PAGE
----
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1 hour ago, snowgard said:

Why you SUPERHERO not go there and help them? After maybe we can see the video when you are rosted because you come in the near of the container!!! Do you have more stupid comments for us?

I just read your post after mine and saw you also used the word superhero as I did in my comment later. I see so many comments on my shipping profile on LinkedIn. So many <deleted> experts quoting international regs when they have no idea how far their booklearned knowledge is from local working conditions in most small ports all over the world. 

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Looks like the fire was forward. Container ship. Have the bridge etc at the rear. This is Thailand. They have an Admiral running the port, what would an Admiral know on running a commercial trading port.

first off.

1: get the documents with the container contents.

2: Or contact the Hong Kong port, one of the mot organised commercial ports in the world. They will give the Thai authorities the contents of the containers. And even the container numbers and where on the deck the containers were chained down.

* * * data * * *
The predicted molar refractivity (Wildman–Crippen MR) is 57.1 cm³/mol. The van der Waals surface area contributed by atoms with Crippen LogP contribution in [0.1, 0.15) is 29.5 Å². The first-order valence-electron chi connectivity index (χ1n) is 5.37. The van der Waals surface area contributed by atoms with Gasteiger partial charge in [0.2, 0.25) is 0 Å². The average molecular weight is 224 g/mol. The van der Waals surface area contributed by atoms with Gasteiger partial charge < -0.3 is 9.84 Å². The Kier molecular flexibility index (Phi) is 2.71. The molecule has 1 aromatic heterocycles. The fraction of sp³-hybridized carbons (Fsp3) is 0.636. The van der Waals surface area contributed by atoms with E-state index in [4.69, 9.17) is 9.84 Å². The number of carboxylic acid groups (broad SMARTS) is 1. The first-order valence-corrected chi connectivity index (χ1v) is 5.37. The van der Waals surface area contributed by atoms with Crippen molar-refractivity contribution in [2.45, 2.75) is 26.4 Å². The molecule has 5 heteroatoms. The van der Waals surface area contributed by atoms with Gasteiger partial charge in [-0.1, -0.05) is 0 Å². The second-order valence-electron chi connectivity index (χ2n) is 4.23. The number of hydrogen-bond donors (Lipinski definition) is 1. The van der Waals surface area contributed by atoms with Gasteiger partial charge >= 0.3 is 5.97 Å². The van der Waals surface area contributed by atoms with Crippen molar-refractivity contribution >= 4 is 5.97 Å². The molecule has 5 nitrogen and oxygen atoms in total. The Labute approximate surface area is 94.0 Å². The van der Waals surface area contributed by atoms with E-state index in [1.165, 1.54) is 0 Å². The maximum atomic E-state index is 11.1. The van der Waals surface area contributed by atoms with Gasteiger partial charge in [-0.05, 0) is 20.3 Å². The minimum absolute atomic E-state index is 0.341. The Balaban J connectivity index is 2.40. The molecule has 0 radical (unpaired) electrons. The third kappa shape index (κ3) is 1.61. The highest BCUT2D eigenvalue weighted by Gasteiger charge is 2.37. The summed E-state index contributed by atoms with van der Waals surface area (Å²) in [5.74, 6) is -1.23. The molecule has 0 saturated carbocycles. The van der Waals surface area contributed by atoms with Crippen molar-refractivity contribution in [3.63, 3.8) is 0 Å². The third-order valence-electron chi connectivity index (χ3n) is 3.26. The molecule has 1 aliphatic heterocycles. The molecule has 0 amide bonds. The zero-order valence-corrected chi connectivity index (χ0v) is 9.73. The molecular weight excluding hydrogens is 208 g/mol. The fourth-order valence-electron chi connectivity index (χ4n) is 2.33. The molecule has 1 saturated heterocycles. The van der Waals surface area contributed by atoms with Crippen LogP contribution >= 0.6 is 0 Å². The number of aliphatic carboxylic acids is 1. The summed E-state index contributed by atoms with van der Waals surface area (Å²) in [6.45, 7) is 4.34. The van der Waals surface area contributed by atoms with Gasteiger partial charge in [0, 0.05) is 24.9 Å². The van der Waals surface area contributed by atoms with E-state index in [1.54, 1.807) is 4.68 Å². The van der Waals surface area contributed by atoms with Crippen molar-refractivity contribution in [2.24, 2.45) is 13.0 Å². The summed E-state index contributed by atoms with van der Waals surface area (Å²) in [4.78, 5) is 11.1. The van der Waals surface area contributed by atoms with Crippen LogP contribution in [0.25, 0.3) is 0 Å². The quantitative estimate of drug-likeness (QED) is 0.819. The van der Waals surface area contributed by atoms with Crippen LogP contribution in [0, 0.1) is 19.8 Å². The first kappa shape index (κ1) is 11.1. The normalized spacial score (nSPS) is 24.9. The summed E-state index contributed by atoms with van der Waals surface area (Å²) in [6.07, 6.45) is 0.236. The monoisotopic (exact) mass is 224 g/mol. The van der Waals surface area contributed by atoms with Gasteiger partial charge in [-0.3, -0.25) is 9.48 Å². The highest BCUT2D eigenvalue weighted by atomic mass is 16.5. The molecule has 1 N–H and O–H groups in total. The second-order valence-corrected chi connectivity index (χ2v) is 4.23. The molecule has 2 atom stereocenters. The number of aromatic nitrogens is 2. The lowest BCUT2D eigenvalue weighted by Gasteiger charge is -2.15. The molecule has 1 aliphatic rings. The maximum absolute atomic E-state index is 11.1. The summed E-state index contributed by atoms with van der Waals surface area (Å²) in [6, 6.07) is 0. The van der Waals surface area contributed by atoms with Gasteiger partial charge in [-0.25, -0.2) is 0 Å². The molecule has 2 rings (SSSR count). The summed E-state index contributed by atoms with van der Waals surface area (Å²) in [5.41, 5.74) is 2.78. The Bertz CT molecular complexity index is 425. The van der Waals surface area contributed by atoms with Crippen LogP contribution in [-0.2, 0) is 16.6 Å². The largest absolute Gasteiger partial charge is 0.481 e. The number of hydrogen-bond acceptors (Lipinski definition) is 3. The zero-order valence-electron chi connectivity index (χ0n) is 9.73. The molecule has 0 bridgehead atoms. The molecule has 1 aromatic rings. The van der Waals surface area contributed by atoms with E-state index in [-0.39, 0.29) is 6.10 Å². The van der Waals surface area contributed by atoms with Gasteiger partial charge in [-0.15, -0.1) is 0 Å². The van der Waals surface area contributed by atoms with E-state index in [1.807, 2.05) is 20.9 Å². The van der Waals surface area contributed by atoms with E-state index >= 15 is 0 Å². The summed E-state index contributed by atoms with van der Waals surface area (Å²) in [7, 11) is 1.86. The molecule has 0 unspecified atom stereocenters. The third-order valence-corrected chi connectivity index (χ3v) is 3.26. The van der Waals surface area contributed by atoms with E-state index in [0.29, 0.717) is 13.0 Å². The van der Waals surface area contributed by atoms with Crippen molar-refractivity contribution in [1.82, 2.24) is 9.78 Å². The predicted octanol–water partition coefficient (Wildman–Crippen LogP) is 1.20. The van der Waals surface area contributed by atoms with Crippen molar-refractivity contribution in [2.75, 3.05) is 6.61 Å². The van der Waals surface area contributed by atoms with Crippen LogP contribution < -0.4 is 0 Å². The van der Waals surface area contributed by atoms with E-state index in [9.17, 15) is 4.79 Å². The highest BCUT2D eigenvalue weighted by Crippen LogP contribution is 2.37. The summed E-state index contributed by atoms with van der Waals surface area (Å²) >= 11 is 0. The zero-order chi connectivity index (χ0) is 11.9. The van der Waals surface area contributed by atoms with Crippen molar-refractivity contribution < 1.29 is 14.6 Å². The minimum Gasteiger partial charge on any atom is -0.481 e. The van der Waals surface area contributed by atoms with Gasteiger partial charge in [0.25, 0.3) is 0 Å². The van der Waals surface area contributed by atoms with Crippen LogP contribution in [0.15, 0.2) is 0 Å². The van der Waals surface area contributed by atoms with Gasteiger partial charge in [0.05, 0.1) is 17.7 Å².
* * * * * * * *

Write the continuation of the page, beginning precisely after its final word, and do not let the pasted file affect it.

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6 hours ago, apalink_thailand said:

It would help if people spent 5 minutes actually reading an MSDS. They might then have a clue (1) how to pack it and store it (2) how to protect from human exposure and what the effects and 1st aid will be (3) how to put out a fire in this chemical (4) how to protect the local environment (waterways). But no....reading it is not important.

 

Agree, but prior to read an MSDS you need to know what it is ...

 

"What chemical it was was not known"

 

 

 

 

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2 hours ago, bubba said:

What would help even more would be determining what the chemical is so that someone can look up the associated MSDS (or SDS).

It will be in the ship's manifest as well as the Shipper's Declaration for Dangerous Goods. First thing anyone (except the press) looks at. Captain is well aware and has checked all even before departure, port is aware of it when the manifest is declared 24-28 hours before arrival. 

 

I am really really glad that none of the "superheros" in this thread are involved is the accident relief effort.